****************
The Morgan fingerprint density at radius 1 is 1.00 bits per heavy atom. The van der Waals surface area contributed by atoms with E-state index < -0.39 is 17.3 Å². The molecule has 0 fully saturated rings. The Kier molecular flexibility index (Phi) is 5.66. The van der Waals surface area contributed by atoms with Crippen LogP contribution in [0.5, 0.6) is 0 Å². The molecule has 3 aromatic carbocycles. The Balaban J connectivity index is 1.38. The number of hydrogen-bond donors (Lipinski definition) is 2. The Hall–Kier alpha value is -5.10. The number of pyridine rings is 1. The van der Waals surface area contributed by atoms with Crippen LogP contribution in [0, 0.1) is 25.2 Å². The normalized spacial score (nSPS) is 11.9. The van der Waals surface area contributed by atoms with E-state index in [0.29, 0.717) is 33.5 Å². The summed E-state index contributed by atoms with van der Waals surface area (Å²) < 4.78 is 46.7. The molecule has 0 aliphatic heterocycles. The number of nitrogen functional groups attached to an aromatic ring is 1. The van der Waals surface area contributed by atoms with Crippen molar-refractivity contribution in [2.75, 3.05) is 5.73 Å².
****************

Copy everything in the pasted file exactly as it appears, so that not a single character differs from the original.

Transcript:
The Morgan fingerprint density at radius 1 is 1.00 bits per heavy atom. The van der Waals surface area contributed by atoms with E-state index < -0.39 is 17.3 Å². The molecule has 0 fully saturated rings. The Kier molecular flexibility index (Phi) is 5.66. The van der Waals surface area contributed by atoms with Crippen LogP contribution in [0.5, 0.6) is 0 Å². The molecule has 3 aromatic carbocycles. The Balaban J connectivity index is 1.38. The number of hydrogen-bond donors (Lipinski definition) is 2. The Hall–Kier alpha value is -5.10. The number of pyridine rings is 1. The van der Waals surface area contributed by atoms with Crippen LogP contribution in [0, 0.1) is 25.2 Å². The normalized spacial score (nSPS) is 11.9. The van der Waals surface area contributed by atoms with E-state index in [0.29, 0.717) is 33.5 Å². The summed E-state index contributed by atoms with van der Waals surface area (Å²) < 4.78 is 46.7. The molecule has 0 aliphatic heterocycles. The number of nitrogen functional groups attached to an aromatic ring is 1. The van der Waals surface area contributed by atoms with Crippen molar-refractivity contribution in [2.75, 3.05) is 5.73 Å².